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In How to cleanly verify if the user input is an integer in Ruby?, a valid question is asked in a comment to the accepted answer.

How would we use this piece of code though? – camdixon Jan 27 '14 at 21:29

I have 41 reputation points, so I cannot write a comment. But I can edit the answer, to provide a better solution in context of both the original question and this new question.

However, my suggestion was rejected. On dodgy grounds. So now the accepted answer stands alone. And future users cannot see the context.

What's the appropriate cause of action? I could have improved the knowledge base that is StackOverflow, but I am not worthy of the comment section.

Duplicate?

The reason this question is not a duplicate, is the bizarre situation where comments are forbidden land, but I can edit and / or answer. I am asking what the correct protocol is, because my edit was rejected by 2/3, on very different grounds.

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  • You can add another answer and refer to the comment? – πάντα ῥεῖ Apr 3 '15 at 9:57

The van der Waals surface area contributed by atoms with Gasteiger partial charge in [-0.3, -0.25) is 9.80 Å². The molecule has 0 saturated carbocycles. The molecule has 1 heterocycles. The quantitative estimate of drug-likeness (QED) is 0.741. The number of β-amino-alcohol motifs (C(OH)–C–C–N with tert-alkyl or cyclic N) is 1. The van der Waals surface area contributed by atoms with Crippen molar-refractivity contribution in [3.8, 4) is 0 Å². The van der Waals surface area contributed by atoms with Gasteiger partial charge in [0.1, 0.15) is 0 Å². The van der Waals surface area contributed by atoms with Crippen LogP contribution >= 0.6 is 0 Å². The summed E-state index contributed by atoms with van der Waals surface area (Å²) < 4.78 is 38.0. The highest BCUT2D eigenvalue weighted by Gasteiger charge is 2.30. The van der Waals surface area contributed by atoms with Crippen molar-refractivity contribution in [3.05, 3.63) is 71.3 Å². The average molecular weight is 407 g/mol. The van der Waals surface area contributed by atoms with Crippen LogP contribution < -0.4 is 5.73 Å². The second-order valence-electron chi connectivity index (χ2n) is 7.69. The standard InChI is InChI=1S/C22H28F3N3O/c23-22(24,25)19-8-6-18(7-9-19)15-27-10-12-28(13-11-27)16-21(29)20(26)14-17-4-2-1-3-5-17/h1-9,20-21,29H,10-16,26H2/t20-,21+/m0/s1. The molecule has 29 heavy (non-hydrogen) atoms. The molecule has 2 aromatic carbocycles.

• Ok. Is that the acceptable way of doing it? – Rasmus Apr 3 '15 at 10:01
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    Of course, why not? You can always add additional information as answers, even if there's an accepted one. You need to see it from the viewpoint of a future researcher, who will find this information useful. – πάντα ῥεῖ Apr 3 '15 at 10:03
  • Ok. I've just seen many late answers being badly received, so I thought that was frowned upon. I did see it from the perspective of a future researcher. They will look on the accepted question, and see the question in the comment. And see that it is unanswered. I don't think they will scroll. I didn't. – Rasmus Apr 3 '15 at 10:07
  • It doesn't depend on the question's age, but on the quality and usefulness of the late answer. If it just repeats information that is to be found there in other answers, it will get downvoted. – πάντα ῥεῖ Apr 3 '15 at 10:10
  • see also: Improving an accepted but wrong answer – gnat Apr 3 '15 at 10:11
  • So, it's been marked as a duplicate, despite it not being so. And the referrals lead to other supposedly duplicates. You really should take the time to read, before judging. – Rasmus Apr 3 '15 at 14:32

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